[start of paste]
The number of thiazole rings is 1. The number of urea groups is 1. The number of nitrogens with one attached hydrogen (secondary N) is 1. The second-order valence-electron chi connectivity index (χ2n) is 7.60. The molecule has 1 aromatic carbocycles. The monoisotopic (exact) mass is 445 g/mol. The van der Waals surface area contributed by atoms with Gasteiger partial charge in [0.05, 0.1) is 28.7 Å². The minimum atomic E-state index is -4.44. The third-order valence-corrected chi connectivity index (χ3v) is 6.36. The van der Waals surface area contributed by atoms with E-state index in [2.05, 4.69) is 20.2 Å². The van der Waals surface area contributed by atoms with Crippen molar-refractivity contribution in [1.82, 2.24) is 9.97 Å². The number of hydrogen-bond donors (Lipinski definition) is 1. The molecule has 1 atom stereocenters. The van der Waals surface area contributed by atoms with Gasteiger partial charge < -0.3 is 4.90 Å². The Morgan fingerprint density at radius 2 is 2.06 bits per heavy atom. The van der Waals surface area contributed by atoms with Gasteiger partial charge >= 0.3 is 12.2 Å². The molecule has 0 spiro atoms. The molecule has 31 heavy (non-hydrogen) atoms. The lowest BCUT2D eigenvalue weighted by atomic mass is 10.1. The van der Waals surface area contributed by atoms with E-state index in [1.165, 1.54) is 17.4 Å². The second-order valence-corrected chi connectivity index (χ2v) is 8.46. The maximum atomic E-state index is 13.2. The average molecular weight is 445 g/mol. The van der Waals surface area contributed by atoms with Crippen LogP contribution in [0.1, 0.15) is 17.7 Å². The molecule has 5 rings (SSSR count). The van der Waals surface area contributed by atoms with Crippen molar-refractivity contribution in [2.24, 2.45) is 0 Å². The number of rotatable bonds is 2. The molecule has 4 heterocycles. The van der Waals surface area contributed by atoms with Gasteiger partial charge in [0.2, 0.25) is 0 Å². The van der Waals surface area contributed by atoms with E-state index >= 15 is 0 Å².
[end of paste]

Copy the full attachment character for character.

The number of thiazole rings is 1. The number of urea groups is 1. The number of nitrogens with one attached hydrogen (secondary N) is 1. The second-order valence-electron chi connectivity index (χ2n) is 7.60. The molecule has 1 aromatic carbocycles. The monoisotopic (exact) mass is 445 g/mol. The van der Waals surface area contributed by atoms with Gasteiger partial charge in [0.05, 0.1) is 28.7 Å². The minimum atomic E-state index is -4.44. The third-order valence-corrected chi connectivity index (χ3v) is 6.36. The van der Waals surface area contributed by atoms with E-state index in [2.05, 4.69) is 20.2 Å². The van der Waals surface area contributed by atoms with Crippen molar-refractivity contribution in [1.82, 2.24) is 9.97 Å². The number of hydrogen-bond donors (Lipinski definition) is 1. The molecule has 1 atom stereocenters. The van der Waals surface area contributed by atoms with Gasteiger partial charge < -0.3 is 4.90 Å². The Morgan fingerprint density at radius 2 is 2.06 bits per heavy atom. The van der Waals surface area contributed by atoms with Gasteiger partial charge >= 0.3 is 12.2 Å². The molecule has 0 spiro atoms. The molecule has 31 heavy (non-hydrogen) atoms. The lowest BCUT2D eigenvalue weighted by atomic mass is 10.1. The van der Waals surface area contributed by atoms with E-state index in [1.165, 1.54) is 17.4 Å². The second-order valence-corrected chi connectivity index (χ2v) is 8.46. The maximum atomic E-state index is 13.2. The average molecular weight is 445 g/mol. The van der Waals surface area contributed by atoms with Crippen LogP contribution in [0.1, 0.15) is 17.7 Å². The molecule has 5 rings (SSSR count). The van der Waals surface area contributed by atoms with Crippen molar-refractivity contribution in [2.24, 2.45) is 0 Å². The number of rotatable bonds is 2. The molecule has 4 heterocycles. The van der Waals surface area contributed by atoms with Gasteiger partial charge in [0.2, 0.25) is 0 Å². The van der Waals surface area contributed by atoms with E-state index >= 15 is 0 Å².